Abrothrix illuteus

Abrothrix illuteus, also known as the gray akodont,[2] gray grass mouse,[1] or gray soft-haired mouse,[3] is a species of small rodent in the genus Abrothrix of family Cricetidae. It is found only in northwestern Argentina.[2]

Abrothrix illuteus
Scientific classification
Kingdom: Animalia
Phylum: Chordata
Class: Mammalia
Order: Rodentia
Family: Cricetidae
Subfamily: Sigmodontinae
Genus: Abrothrix
A. illuteus
Binomial name
Abrothrix illuteus
Thomas, 1925

Akodon illuteus


The dorsal surface of Abrothrix illuteus is a uniform olive-gray in colour with tufts of white hairs on the chin and white bases to the hairs in the inguinal area. The ventral surface is ashy-gray. The hair is soft and long and the short tail is well-covered with hair. The feet are large, have claws of the same size on fore and hind feet, and have naked soles. The skull is robust with a long muzzle.[3]

Distribution and habitat

Abrothrix illuteus is found at moderate elevations in Catamarca Province and Tucumán Province, in northwestern Argentina, on the eastern flanks of the Andes at elevations between about 700 and 2,500 m (2,300 and 8,200 ft). Its presence at higher altitudes in the Nevados del Aconquija mountains on the border between the two provinces requires confirmation. Its typical habitat is moist forests of Podocarpus parlatorei and Alnus acuminata on steep hillsides. At higher elevations it inhabits areas with rough grasses and bushes alongside streams.[3]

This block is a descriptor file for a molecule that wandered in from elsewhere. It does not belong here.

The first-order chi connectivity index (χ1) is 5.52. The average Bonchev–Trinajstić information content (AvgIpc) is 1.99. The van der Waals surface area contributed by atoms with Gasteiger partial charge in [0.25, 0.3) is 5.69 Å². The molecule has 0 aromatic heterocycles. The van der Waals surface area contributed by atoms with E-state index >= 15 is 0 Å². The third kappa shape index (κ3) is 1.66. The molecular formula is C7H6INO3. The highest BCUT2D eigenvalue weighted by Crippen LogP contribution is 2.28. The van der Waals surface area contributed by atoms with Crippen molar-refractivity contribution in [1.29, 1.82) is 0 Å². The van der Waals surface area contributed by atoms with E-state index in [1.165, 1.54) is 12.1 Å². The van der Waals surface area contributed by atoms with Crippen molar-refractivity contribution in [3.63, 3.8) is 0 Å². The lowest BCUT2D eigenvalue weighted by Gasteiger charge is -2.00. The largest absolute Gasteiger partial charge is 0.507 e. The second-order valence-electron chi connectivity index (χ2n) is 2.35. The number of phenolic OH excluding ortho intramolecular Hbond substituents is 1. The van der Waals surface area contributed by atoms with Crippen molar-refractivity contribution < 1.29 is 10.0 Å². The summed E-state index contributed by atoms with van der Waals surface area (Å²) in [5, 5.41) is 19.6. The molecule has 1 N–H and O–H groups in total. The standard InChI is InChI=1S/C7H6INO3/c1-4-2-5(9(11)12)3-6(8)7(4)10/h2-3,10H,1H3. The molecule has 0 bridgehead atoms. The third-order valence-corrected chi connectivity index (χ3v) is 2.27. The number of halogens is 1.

In a research study into the diet of the barn owl (Tyto alba) in Tucumán Province, this mouse was the second most frequently found item.[3]


Although the population size and abundance of this mouse is unclear, it has a large range and is present in some protected areas, so the International Union for Conservation of Nature has assessed its conservation status as being of "least concern". The chief threats it faces are likely to be from logging, wildfires and cattle grazing.[1]


  1. IUCN (2016). "Abrothrix illutea". IUCN Red List of Threatened Species. Version 2018.1. International Union for Conservation of Nature. Retrieved 2 October 2018.
  2. Musser and Carleton, 2005, p. 1089
  3. Patton, James L.; Pardiñas, Ulyses F.J.; Guillermo D’Elía (2015). Mammals of South America, Volume 2: Rodents. University of Chicago Press. pp. 109–115. ISBN 978-0-226-16957-6.

Literature cited

This article is issued from Wikipedia. The text is licensed under Creative Commons - Attribution - Sharealike. Additional terms may apply for the media files.